♻️Recycle & Refurbish♻️

Had a client in the other day with a VERY old windows XP Machine.

The hard drive was very noisy, and it was generally in a rather poor state, taking ages to boot up after many attempts.

I did an immediate backup of his files, photo’s & documents, in case the HDD gave up the ghost.
It took ages, as the HDD really was on it’s last legs, but a few hours later, everything was safely backed up to a memory stick for him…Phew.

After sorting the failed graphics card out, and a few other bit’s n bob’s, it was back up & running again, starting first time every time.

He asked how much a new PC would be, and I saw his face drop.
Things are pretty tight for him at the moment, as they are with us all these days, so there was no way he could really afford to replace the machine.

As a self-employed chap, with only quite basic office/photo requirements, there’s no need for bells & whistles.

I had a this solid little HP Pc in for recycling the other day, after a local digital artist upgraded to a custom built Photoshop beasty to help with her growing workflow demands.
As it’s a Windows 8 machine, it’s the perfect candidate for refurbishment, and far too good to be scrapped.

After removing the Artist’s hard drive and returning it to her for security & peace of mind, I set about getting it up to modern standards.

First off: Cleaning out the airways & power supply, so it can breathe properly. The former owner is a cat lover, and it showed!
However it was not too bad, and the first stage of cleaning was completed in a few minutes.

Next up, before going any further is testing the power supply with my trusty old Antec gadget.
It’s looking a bit worse for wear these days, but still does the job well, (bit like me I suppose…)

Now that I knew it was electrically safe & sound, it’s time for some hardware upgrades.
The original spec had only 6Gb of RAM, which was fine back in the day, but just won’t cut it now.

Then it’s time for a fresh CMOS/RTC battery & some fast storage, with a brand new SSD.
There are some rather cheap & nasty drives about, but a decent branded one like the Lexar is literally just a few quid more, and has a decent 3 year warranty too.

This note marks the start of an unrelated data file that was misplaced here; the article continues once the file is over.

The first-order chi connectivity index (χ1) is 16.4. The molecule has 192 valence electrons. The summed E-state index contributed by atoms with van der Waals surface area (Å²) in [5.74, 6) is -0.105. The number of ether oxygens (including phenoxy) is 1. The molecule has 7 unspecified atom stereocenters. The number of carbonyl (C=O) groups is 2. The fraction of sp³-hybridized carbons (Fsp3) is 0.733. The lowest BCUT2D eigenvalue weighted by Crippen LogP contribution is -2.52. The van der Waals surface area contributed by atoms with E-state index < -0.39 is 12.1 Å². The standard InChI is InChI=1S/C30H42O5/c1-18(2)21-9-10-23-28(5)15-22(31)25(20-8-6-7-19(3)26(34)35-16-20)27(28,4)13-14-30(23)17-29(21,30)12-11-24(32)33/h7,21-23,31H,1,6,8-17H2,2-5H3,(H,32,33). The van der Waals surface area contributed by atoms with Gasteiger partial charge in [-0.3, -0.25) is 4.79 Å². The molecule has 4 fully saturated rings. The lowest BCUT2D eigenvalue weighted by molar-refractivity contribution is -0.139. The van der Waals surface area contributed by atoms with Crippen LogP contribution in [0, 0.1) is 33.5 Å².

After a final clean-up in the case, it’s time to plug everything in & get Windows installed.
As it was originally a Windows 8 machine, it will happily upgrade legally, as the licence is locked to the motherboard.

In with the stick (using the faster USB-3 sockets on the front to speed things along nicely)

Then into the “Bios” to make sure everything is setup correctly.

After thats saved,

it’s back to the boot menu.. to select the USB drive with the Windows 10 installer,

and we are away!

As the licence/activation key is tucked away out of sight in the Bios, and not on a sticker on the case, click the “I don’t have a product key” option for now.
(It will automatically activate once the computer is connected to the internet later, so don’t panic)

Then select the correct version of Windows that matches the built in licence (in this case Windows 10 Home)

Accept the licence terms,

Choose “Custom: Install Windows only (advanced)”,

Then we get to the “Where do you want to install Windows” screen.

If the HDD/SSD you were using had an operating system already on it, and you don’t need to save any data. Highlight each partition and click delete until it looks like this pic.
Then select “Drive 0 Unallocated space” & click next.

Once that stage is done, the machine will restart automatically.

After selecting your language & keyboard settings, a username & password (not really required), you’ll eventually get to the Windows desktop, Yay!

Time to hook up your Ethernet cable / Wi-Fi and get those updates rolling.

After all updates are completed, and you have set your browser up etc.

It’s time for a “Disk Clean-up” & Drive Optimisation.

Down Tools….
And Insert Coffee!


Now we have a perfectly capable little machine, that should serve my client well for a few years, for just £150.00 with a 12 month warranty.